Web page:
28 December 2005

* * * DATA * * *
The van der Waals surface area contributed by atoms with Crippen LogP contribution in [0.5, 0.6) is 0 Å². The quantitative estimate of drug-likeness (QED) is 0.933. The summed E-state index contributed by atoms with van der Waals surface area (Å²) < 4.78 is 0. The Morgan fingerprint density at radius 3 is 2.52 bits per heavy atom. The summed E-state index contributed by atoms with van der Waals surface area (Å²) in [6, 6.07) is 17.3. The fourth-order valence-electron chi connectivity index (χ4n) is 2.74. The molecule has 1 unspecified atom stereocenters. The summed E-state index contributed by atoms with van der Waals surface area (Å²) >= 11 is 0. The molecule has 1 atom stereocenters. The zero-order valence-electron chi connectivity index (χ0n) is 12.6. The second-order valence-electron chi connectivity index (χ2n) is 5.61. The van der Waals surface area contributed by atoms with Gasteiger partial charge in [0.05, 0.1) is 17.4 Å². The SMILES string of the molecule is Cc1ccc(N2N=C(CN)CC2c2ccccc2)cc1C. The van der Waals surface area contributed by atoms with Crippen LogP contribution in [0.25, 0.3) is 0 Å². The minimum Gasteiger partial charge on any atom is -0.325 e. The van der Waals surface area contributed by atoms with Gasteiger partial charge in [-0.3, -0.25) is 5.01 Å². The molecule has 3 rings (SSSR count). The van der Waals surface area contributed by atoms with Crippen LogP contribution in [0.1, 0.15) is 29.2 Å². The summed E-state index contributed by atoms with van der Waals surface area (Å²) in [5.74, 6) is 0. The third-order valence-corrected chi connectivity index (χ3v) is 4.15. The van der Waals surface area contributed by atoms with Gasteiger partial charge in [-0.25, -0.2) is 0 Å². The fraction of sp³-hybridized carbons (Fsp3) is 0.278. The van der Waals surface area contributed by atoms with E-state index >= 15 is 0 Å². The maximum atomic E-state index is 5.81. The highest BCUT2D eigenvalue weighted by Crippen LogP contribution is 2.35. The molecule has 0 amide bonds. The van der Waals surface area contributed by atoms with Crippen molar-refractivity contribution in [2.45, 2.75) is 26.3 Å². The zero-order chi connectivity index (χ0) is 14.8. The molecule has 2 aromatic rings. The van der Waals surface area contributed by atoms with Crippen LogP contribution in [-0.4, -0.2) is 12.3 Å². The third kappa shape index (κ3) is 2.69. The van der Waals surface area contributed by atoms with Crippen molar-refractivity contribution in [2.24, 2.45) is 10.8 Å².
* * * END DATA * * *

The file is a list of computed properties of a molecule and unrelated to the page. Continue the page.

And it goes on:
Day Two in New Orleans (Thursday 22 December)